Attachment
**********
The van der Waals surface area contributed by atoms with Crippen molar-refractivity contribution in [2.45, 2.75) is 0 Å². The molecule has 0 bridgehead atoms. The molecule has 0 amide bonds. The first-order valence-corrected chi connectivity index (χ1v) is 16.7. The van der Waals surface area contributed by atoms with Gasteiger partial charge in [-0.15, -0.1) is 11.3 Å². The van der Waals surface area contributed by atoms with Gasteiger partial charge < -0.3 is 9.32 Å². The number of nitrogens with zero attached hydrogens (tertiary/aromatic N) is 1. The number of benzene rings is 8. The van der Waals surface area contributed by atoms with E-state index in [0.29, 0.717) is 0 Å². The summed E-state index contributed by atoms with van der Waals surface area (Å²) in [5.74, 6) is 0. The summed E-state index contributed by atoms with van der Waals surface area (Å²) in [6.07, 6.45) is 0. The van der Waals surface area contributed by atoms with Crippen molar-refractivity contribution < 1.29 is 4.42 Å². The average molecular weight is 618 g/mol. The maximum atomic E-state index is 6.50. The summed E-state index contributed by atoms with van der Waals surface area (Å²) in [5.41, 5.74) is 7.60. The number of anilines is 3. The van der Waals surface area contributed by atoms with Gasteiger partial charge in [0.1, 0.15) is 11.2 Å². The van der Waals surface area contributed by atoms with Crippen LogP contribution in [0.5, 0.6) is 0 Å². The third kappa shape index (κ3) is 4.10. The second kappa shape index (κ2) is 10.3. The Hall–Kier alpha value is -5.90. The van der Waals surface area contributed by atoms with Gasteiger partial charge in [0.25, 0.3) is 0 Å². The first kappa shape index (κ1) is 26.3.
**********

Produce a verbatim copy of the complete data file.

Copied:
The van der Waals surface area contributed by atoms with Crippen molar-refractivity contribution in [2.45, 2.75) is 0 Å². The molecule has 0 bridgehead atoms. The molecule has 0 amide bonds. The first-order valence-corrected chi connectivity index (χ1v) is 16.7. The van der Waals surface area contributed by atoms with Gasteiger partial charge in [-0.15, -0.1) is 11.3 Å². The van der Waals surface area contributed by atoms with Gasteiger partial charge < -0.3 is 9.32 Å². The number of nitrogens with zero attached hydrogens (tertiary/aromatic N) is 1. The number of benzene rings is 8. The van der Waals surface area contributed by atoms with E-state index in [0.29, 0.717) is 0 Å². The summed E-state index contributed by atoms with van der Waals surface area (Å²) in [5.74, 6) is 0. The summed E-state index contributed by atoms with van der Waals surface area (Å²) in [6.07, 6.45) is 0. The van der Waals surface area contributed by atoms with Crippen molar-refractivity contribution < 1.29 is 4.42 Å². The average molecular weight is 618 g/mol. The maximum atomic E-state index is 6.50. The summed E-state index contributed by atoms with van der Waals surface area (Å²) in [5.41, 5.74) is 7.60. The number of anilines is 3. The van der Waals surface area contributed by atoms with Gasteiger partial charge in [0.1, 0.15) is 11.2 Å². The van der Waals surface area contributed by atoms with Crippen LogP contribution in [0.5, 0.6) is 0 Å². The third kappa shape index (κ3) is 4.10. The second kappa shape index (κ2) is 10.3. The Hall–Kier alpha value is -5.90. The van der Waals surface area contributed by atoms with Gasteiger partial charge in [0.25, 0.3) is 0 Å². The first kappa shape index (κ1) is 26.3.